It’s National Reading Day. I believe we should all celebrate by taking the rest of the day off to read more books. If that doesn’t work for you, I want to share a great article from Charles Blow at The New York Times called “Reading Books Is Fundamental,” a follow up to my previous post. It brings tears to my eyes when he talks about his first experience buying something for himself–a book. “That was the beginning of a lifelong journey in which books would shape and change me, making me who I was to become.” It also brings tears to my eyes when he talks about how few people read books today.
Was there a children’s book or series of books that made you a dedicated reader? A life-changing book? Was there a book that made you wish you could go explore the story in person? Share your favorite children’s book below in the comments section.
If you think reading is a solitary pursuit, you need to go to a book festival.
I moseyed down south to the Southern Festival of Books in Nashville a couple of weeks ago and found myself amidst about 30,000 kindred spirits. I strolled among rows of tents full of books and publishers–like an art fair for book lovers–set up on the capitol city’s Legislative Plaza. Program in hand, I had the difficult task of choosing among the 212 sessions, three performance stages, and 325 authors speaking and signing their books during the three-day event.
Sessions (usually about an hour) took place in Nashville’s gorgeous public library,
Legislative Plaza rooms, and in War Memorial Auditorium. Authors talked about their books, like a book club discussion. In fact, book clubs showed up to ask questions and share their enthusiasm for books their groups had read. I especially enjoyed hearing William Landay talk about his experiences as a prosecutor and the ideas that went into writing his bestseller, Defending Jacob. Another of my favorites, Meg Wolitzer, read from her book The Interestings and talked about how her own background influenced the story. But, the fest offers something for lovers of every literary genre, a look at regional writers who you may not know, as well as appearances from big name writers who this year included Bill Bryson, former Vice President Al Gore, Rick Bragg, Roy Blount, Clyde Edgerton, Chuck Palahniuk and others. It was a little slice of heaven for book enthusiasts and the throngs there offered clear proof that, though the publishing industry is changing dramatically, readers are more passionate than ever about books and relish the opportunity to connect with authors and with their fellow readers.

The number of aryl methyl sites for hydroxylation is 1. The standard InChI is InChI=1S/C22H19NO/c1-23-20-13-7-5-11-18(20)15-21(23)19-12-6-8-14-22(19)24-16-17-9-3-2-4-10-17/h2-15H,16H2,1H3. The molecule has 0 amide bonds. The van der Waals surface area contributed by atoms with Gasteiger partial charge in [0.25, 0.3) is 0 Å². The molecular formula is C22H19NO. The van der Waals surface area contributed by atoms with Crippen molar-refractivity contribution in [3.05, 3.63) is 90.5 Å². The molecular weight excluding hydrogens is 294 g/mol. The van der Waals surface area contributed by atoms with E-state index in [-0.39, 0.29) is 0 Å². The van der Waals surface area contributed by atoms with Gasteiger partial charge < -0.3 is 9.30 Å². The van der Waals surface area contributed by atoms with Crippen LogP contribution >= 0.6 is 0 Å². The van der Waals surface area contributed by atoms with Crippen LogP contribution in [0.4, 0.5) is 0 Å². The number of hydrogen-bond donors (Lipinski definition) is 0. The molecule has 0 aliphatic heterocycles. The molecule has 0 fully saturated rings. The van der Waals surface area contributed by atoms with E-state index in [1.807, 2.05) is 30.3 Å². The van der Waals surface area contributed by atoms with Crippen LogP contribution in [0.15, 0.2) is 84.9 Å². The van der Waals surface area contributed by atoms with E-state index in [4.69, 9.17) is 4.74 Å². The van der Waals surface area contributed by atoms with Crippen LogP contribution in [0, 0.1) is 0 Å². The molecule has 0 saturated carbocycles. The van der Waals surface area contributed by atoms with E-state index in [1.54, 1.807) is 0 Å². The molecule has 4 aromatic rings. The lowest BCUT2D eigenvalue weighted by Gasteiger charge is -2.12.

Encouraging the Readers (and Writers) of the Future
I was also impressed with the Festival’s efforts to boost childrens’ interest in literature. It offered sessions for teachers, parents, and young readers from toddlers to YA. Take for example, panels such as “Building Kids Imaginations through Picture Books: Museums, Libraries, Engineers, Mice and More” or “Zombie Tales of the Undead for Teens and Tweens,” or singer Janis Ian reading her book, The Tiny Mouse. In fact, about 60 of the featured authors this year write for children and teens. The biggest event: kids screamed for Rick Riordan (author of the Percy Jackson and the Olympians series) like he was a rock star. Read more about the Festival in Publishers Weekly.
If this sounds a little too book-obsessed, for a weekend in the Country Music Capitol, I want to assure you that we took advantage of the other great stuff to do in Nashville. Exhibit A, my new cowboy boots, perfect footwear to wander up and down Broadway, Nashville’s main music thoroughfare, where country tunes pour forth night and day.